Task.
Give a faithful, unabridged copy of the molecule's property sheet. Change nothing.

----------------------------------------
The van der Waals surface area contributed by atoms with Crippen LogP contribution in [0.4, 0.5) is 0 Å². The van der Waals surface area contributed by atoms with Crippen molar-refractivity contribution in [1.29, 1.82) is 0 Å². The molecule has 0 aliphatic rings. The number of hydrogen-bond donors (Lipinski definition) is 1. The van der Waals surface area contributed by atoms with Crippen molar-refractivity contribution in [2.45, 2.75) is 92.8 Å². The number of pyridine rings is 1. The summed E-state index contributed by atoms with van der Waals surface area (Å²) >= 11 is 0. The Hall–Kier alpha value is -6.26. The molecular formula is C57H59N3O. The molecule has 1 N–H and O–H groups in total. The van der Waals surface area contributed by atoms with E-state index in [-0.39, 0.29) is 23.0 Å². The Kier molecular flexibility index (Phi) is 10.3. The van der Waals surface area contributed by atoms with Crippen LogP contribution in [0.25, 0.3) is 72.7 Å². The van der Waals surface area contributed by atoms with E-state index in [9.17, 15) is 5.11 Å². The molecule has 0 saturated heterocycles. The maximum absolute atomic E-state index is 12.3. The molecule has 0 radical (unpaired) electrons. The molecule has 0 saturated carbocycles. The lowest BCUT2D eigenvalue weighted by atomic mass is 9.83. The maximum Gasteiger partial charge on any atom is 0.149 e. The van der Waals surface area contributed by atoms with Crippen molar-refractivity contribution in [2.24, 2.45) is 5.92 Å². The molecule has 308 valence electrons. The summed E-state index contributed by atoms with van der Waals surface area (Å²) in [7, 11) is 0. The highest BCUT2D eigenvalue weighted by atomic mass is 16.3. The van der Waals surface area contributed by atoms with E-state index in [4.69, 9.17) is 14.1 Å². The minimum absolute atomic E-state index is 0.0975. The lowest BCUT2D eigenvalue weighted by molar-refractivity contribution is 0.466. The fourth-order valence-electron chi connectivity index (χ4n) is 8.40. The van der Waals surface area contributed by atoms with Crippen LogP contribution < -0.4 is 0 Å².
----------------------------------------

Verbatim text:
The van der Waals surface area contributed by atoms with Crippen LogP contribution in [0.4, 0.5) is 0 Å². The van der Waals surface area contributed by atoms with Crippen molar-refractivity contribution in [1.29, 1.82) is 0 Å². The molecule has 0 aliphatic rings. The number of hydrogen-bond donors (Lipinski definition) is 1. The van der Waals surface area contributed by atoms with Crippen molar-refractivity contribution in [2.45, 2.75) is 92.8 Å². The number of pyridine rings is 1. The summed E-state index contributed by atoms with van der Waals surface area (Å²) >= 11 is 0. The Hall–Kier alpha value is -6.26. The molecular formula is C57H59N3O. The molecule has 1 N–H and O–H groups in total. The van der Waals surface area contributed by atoms with E-state index in [-0.39, 0.29) is 23.0 Å². The Kier molecular flexibility index (Phi) is 10.3. The van der Waals surface area contributed by atoms with Crippen LogP contribution in [0.25, 0.3) is 72.7 Å². The van der Waals surface area contributed by atoms with E-state index in [9.17, 15) is 5.11 Å². The molecule has 0 saturated heterocycles. The maximum absolute atomic E-state index is 12.3. The molecule has 0 radical (unpaired) electrons. The molecule has 0 saturated carbocycles. The lowest BCUT2D eigenvalue weighted by atomic mass is 9.83. The maximum Gasteiger partial charge on any atom is 0.149 e. The van der Waals surface area contributed by atoms with Crippen molar-refractivity contribution in [2.24, 2.45) is 5.92 Å². The molecule has 308 valence electrons. The summed E-state index contributed by atoms with van der Waals surface area (Å²) in [7, 11) is 0. The highest BCUT2D eigenvalue weighted by atomic mass is 16.3. The van der Waals surface area contributed by atoms with E-state index in [4.69, 9.17) is 14.1 Å². The minimum absolute atomic E-state index is 0.0975. The lowest BCUT2D eigenvalue weighted by molar-refractivity contribution is 0.466. The fourth-order valence-electron chi connectivity index (χ4n) is 8.40. The van der Waals surface area contributed by atoms with Crippen LogP contribution < -0.4 is 0 Å².